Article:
Don’t be afraid ~ give me Google Apps

It was really fun to read Head in the Clouds from friend and ICT integrator Michael, who works in a large secondary school here in Sydney. I always enjoyed visitng Michael, and admired the sensible way that he adopts Web 2.0 and cloud computing in great ways to support the learning of the students at his school.

Michael says:

Over the past few days, it’s been very hard to contain my excitement over Google’s recent moves to add all the applications from standard Google accounts to Google Apps for Education. While the core suite of applications – Mail, Docs and Calendar – are extremely useful and have put my school on the Web 2.0 map, I’ve been so disappointed that other Google apps like Reader, Picasa and Blogger have been off-limits for so long.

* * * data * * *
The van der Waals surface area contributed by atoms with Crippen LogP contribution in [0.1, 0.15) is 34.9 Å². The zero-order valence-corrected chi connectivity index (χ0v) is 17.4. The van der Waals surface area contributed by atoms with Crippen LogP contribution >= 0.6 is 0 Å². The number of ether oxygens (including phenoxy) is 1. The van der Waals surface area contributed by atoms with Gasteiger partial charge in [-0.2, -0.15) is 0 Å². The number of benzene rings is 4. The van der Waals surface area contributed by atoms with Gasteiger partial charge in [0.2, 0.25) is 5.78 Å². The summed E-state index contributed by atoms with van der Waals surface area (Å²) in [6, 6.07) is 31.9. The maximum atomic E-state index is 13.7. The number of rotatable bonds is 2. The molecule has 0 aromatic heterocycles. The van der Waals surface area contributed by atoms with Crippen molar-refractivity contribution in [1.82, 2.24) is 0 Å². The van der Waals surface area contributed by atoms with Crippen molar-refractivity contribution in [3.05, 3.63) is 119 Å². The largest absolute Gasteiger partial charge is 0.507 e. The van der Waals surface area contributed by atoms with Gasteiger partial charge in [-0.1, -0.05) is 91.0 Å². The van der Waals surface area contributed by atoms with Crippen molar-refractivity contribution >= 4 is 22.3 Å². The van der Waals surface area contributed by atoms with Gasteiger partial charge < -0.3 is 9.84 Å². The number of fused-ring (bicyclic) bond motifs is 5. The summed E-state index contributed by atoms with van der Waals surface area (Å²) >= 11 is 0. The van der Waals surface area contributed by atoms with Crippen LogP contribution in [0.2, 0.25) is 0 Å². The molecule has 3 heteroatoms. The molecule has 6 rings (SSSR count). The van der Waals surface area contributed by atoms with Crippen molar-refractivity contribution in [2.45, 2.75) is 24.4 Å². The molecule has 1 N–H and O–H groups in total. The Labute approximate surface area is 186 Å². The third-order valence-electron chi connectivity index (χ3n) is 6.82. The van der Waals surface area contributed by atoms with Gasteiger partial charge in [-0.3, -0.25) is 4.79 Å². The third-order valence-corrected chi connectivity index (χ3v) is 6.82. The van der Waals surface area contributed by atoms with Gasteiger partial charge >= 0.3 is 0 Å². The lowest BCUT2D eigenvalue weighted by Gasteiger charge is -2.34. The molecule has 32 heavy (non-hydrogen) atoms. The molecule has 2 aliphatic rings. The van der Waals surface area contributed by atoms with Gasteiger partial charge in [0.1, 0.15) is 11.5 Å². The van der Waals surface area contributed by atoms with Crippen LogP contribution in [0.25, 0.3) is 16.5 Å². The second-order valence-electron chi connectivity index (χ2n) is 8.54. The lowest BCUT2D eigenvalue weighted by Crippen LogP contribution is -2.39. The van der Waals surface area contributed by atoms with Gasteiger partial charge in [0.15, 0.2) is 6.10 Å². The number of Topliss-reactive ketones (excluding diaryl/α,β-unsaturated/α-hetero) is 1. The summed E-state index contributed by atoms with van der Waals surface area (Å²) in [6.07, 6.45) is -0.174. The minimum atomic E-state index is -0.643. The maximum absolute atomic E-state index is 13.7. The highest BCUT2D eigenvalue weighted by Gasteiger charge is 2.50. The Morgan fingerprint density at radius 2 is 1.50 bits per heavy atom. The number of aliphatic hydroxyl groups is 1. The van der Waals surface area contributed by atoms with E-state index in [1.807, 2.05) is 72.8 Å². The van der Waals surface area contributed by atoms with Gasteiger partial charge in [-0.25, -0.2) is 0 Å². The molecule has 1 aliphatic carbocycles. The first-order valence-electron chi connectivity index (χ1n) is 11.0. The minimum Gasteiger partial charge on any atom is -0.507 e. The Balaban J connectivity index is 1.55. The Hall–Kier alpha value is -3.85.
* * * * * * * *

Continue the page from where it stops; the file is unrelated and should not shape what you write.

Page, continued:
Sure, students can create their own Google accounts, you say? Having worked with frustrated teachers and students who all-too-easily forget usernames and passwords, I’ve really come to appreciate the ability to control accounts as the school administrator and have kids quickly online and using the tools they need to get ahead.

Now when all of my students log in, they get immediate access to an incredibly powerful set of Web 2.0 applications without the need to enter a single name or additional password! Exploring these is going to take some time, but it’s great to know they’re there for anyone to use.

As a technology expert/administrator, Michael  see this the use of these Web 2.0 Google tools as providing a level playing field for all teachers and students.

I also use Google Apps to power my own learning and my work with my PLN (though not at school).  Just last evening the invincible Teacherman79, popped up in my Gtalk, to chat briefly about some stuff he is preparing for a College class he is teaching in Virtual WorldsJeff is a middle school gifted and talented teacher in Montana, and he just wanted someone to run a ‘critical friend’s’ eye over  a handout he was preparing to facilitate kids  choosing  their  OWN way of learning pathway.